There is something about an aunt that is so fun. An aunt is a person you go to when you think you're in trouble or when you want something mom and dad said you couldn't have. An aunt is someone who takes you to get ice cream and play in the park to cool down after having a temper tantrum. I can't wait to be the one he runs to.

When you make a girl an aunt, she gets to skip on the difficulty of disciplining.

Being an aunt means you get to be fun. Not to say I wouldn't correct my nephew if he were behaving poorly, but for the most part, I get to giggle and play and leave the hard stuff for my brother.

When you make a girl an aunt, you give her the best listening ears.

As of right now I only listen to the sweet coos and hungry cries but I am fully prepared to listen to all the problems in his life in the future.

When you make a girl an aunt, you make her the best advice giver.

By the time my nephew needs advice, hopefully, I will have all of my life lessons perfected into relatable stories.

When you make a girl an aunt, you make her a number-one fan

Anything you do in life sweet boy, I will be cheering you on. I already know you are going to do great things.

When you make a girl an aunt, she learns what true love is.

The love I have for my nephew is so pure. Its the love that is just there. I don't have to choose to show love every day, I don't have to forgive, I don't have to worry if it is reciprocated, it is just there.

When you make a girl an aunt, you make her the happiest person in the world.

I cannot wait to watch my precious nephew grow into the amazing person that I know he is going to be.

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Internet outraged at Delhi Aunty for Sl*t Shaming

Public outrage - justified or an overreaction?

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When the topic of sexual violence against women arises, women are often held responsible - because of how they dress, or how they behave, or even if they have a voice. A recent incident in Delhi showed that the mindset of people has not changed. In a video posted by Shivani Gupta, a middle-aged woman is seen defending her claim, "Women wearing short dresses deserve to be raped."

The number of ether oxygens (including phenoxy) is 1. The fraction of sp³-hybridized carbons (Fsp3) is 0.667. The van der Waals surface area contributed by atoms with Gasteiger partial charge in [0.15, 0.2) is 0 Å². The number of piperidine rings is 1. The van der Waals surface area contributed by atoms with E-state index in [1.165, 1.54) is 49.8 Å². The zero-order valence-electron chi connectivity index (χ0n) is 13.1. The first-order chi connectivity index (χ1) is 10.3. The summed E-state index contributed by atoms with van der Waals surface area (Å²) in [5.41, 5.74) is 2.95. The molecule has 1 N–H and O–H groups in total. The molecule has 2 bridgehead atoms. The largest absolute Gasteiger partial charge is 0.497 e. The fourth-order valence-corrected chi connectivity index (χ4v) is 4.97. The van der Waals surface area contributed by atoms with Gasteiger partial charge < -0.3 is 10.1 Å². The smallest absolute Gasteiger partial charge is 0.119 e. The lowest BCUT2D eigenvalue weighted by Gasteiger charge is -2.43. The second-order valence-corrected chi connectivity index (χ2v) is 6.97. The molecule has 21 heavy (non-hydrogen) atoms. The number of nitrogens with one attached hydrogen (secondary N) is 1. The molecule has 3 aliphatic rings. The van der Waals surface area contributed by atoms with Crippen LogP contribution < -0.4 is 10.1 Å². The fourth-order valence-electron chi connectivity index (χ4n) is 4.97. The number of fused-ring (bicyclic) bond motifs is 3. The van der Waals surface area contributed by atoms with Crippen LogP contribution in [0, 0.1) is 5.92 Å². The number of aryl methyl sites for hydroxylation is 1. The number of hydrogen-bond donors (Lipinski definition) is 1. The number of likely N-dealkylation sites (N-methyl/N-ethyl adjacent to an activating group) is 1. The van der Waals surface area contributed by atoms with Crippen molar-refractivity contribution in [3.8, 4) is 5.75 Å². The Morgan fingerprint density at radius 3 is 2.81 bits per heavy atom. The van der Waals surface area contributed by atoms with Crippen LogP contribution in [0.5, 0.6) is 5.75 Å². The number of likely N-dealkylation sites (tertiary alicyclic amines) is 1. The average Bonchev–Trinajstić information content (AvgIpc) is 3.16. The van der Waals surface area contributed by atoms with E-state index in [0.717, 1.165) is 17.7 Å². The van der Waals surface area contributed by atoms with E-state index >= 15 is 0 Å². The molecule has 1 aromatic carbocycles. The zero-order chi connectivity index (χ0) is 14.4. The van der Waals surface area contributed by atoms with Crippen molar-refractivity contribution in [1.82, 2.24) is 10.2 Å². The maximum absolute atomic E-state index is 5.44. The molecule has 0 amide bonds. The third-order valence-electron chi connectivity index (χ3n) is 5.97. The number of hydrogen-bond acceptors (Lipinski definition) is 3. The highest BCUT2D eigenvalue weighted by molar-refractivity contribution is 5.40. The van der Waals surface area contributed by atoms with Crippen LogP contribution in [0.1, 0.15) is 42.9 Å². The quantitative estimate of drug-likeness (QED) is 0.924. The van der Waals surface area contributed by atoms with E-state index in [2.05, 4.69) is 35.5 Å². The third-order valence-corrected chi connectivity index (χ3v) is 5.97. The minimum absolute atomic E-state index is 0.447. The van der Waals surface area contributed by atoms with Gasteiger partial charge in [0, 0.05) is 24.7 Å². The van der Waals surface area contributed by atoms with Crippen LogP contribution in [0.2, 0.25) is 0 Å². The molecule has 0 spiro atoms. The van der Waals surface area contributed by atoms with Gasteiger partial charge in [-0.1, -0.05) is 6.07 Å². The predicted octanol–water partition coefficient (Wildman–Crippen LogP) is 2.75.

This backward mentality surrounding rape and rape culture is horrifying to see. The middle-aged woman first shamed them for wearing short clothes and when she was confronted, she told them "they deserved to get raped." She made things worse when she told other men in the restaurant to rape such women who wear short clothes.

Shivani and her friends later confronted this woman while taking the video. They wanted a public apology for her statement and followed her around. The older woman stood by her statement. Fair enough. They felt threatened by her statements and wanted an apology for her actions. The older lady, however, was brazen about her ideologies and refused to apologize. In fact, she threatened to call the cops for harassment.

The woman who made the regressive statements. Shivani Gupta

While the anger and outrage by the women who uploaded this video are justified, several questions are being raised on whether the older woman was later harassed for her statements. Public shaming is not the way to solve this issue.

"We cannot dismantle a culture of shaming by participating in it." - Rega Jha.

Now, I believe that nobody must engage in victim shaming. Nobody has the right to police the outfit one wishes to wear. It is astonishing to believe that even in the 21st century, people still believe that an outfit determines the morality and character of a person. That older woman was wrong to sl*t-shame the girls for wearing what they want. That being said, even though what that woman did was horrible, public shaming will not work. It will not change the mindset behind these ideologies. What that older woman did was akin to bullying. Publicly shaming her, stalking her facebook account or posting comments or by coercing her, you are also behaving in the same manner of bullying.